The Tide’s View: MCPS needs to make a decision and stick with it


Screenshot of The RM Tide's COVID Dashboard

RM and many other schools in the district have seen a surge in COVID-19 cases, MCPS split on returning to virtual or staying in-person

The Tide Editorial Board

This past month, COVID-19 has caused a panic similar to that at the height of the pandemic. New variants such as Omicron and Delta have spread throughout several Montgomery County schools and other counties in Maryland. Due to the sudden spike in students and staff cases, many turned to the county for guidance, students included. However, the county’s inconsistent policies and lacking data have brought about more confusion than reassurance for many.

MCPS’s initial guidelines for identifying outbreaks in schools was to conduct an evaluation of whether a school would transition to virtual learning if it crossed a 5% threshold. However, after more than 50% of MCPS schools hit the red zone mere days after this statement was released, MCPS claimed in a community message that the state of Maryland stated thresholds of that nature were not permitted to be used for school-related evaluations. “Part of me just wants MCPS to pick a plan and stick to it,” said Social Studies teacher Ms. Andrea Lyons. 

This news came as a shock to many and revealed a lack of communication between MCPS and parents as the Board of Education keeps changing its plans. “The fact that they…backtracked, created a lot of confusion for parents and teachers,” Ms. Lyons said. MCPS is going back on a plan that may be the best option: switching to online for two weeks. Not only would this reduce cases when returning, it would also allow quarantined students, who must miss 10 days of school, to catch up. Students are not the only ones affected by the surge in cases either, the already pressing bus and staffing shortages have been exacerbated by the sudden increase. 

Nearly 100 bus routes were not in service, leaving hundreds of students to scramble for a ride to school. Ms. Lyons has a unique view as a teacher, and a parent in MCPS: “I’ve heard other schools telling their students, ‘I’m sorry, you’re going to just have to walk home, there are no buses.’ I think as a parent, that is a concern. But also, as a teacher…do we have enough staff in the building to run the school safely?”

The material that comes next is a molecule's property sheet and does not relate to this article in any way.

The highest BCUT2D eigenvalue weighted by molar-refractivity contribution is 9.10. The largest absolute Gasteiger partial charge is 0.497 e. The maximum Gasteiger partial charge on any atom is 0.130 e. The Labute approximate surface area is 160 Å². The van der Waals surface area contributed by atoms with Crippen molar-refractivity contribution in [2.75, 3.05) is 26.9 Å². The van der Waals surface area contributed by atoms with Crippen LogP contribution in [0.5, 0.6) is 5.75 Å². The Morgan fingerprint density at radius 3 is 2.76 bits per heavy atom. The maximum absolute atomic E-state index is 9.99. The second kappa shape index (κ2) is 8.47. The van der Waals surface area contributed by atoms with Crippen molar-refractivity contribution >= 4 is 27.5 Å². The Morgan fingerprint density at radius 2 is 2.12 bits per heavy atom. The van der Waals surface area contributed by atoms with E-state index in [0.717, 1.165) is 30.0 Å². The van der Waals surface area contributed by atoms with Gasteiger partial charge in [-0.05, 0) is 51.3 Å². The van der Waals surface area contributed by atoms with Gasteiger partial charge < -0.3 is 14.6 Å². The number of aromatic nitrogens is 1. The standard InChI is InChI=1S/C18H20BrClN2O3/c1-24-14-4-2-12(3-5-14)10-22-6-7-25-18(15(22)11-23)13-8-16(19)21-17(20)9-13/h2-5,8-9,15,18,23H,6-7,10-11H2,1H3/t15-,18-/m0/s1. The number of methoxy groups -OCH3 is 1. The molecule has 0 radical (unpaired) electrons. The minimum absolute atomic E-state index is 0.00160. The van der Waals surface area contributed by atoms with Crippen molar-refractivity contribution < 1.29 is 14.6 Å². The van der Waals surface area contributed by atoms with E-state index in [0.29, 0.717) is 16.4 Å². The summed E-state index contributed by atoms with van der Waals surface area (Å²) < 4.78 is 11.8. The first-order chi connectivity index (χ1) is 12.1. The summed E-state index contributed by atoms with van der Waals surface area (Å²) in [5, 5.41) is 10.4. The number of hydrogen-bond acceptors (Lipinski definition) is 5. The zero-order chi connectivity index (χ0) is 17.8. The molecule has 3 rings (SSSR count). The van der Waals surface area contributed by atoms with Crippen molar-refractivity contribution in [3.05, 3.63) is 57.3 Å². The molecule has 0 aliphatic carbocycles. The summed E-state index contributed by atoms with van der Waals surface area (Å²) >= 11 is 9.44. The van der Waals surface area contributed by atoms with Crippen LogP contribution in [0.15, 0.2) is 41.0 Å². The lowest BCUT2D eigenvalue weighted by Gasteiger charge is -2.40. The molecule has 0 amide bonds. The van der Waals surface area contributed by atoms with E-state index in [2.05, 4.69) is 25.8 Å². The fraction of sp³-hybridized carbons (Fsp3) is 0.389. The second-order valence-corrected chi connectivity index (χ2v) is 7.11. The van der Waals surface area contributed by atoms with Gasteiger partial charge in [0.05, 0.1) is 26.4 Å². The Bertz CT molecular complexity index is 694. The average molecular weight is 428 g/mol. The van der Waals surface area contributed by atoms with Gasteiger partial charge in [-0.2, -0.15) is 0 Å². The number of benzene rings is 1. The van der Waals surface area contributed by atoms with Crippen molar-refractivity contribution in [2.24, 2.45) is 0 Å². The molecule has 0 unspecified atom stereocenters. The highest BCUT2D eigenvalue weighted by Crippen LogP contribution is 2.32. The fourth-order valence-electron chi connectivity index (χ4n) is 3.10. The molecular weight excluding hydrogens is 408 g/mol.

MCPS addressed this by asking students to walk or carpool, unrealistic for many, especially at the last minute. Students who do not have access to these alternate forms of transportation are forced to miss school. MCPS is also having available bus drivers to maximize the number of runs they do. Not only is this an overload of work for drivers, but many students have to wait hours after school for a bus ride home. 

Following the trend of staff shortages, there is also a significant lack of substitute teachers. To combat this, many teachers have had to sacrifice their planning periods to cover other classes. However, that still isn’t always enough. Parents, teachers, and students alike share many of the same concerns. A petition, started a week ago by student at Walt Whitman high school, Zoe Cantor, urges MCPS to provide the county with a virtual learning route and currently has nearly 19,000 signatures and counting.  

At RM, one solution is to gather all students without substitutes in the auditorium to be under the supervision of an administrator. Some teachers who are out long-term have had to resort to zoom, having students join their meetings from school. All of these attempts to fill the substitute void are not effective in keeping students on task, completing assignments, and not falling behind their peers. 

The staffing issues not only exemplify the calamity of COVID-19 but reiterate how the county’s poor guidance is compromising student safety and access to education. The only way to truly combat these shortages is to put a pause on in-person learning. A two-week virtual period would give sick staff a chance to recover without infecting others or affecting students’ education with their absences. 

On top of that, the students who are either quarantining or avoiding infection by staying home cannot keep up with their workload. Some teachers have set up live zoom calls for them to join during the class, but that is not an option for everyone. People argue that in-person learning is more sustainable because students naturally learn better within the classroom and can focus on their mental health. However, it is difficult to focus on learning when COVID-19 cases are on the rise, and students are constantly worrying about getting infected. 

MCPS bases their commitment to in-person learning on the improved quality of education compared to virtual learning. However, between staffing shortages, significant absences, and transportation restrictions, in-person learning has made education inaccessible and chaotic for many. The Tide collectively calls for a transition to virtual learning for two weeks, giving enough time for these problems to be addressed so that these unnecessary burdens will not be placed on students, staff and their families.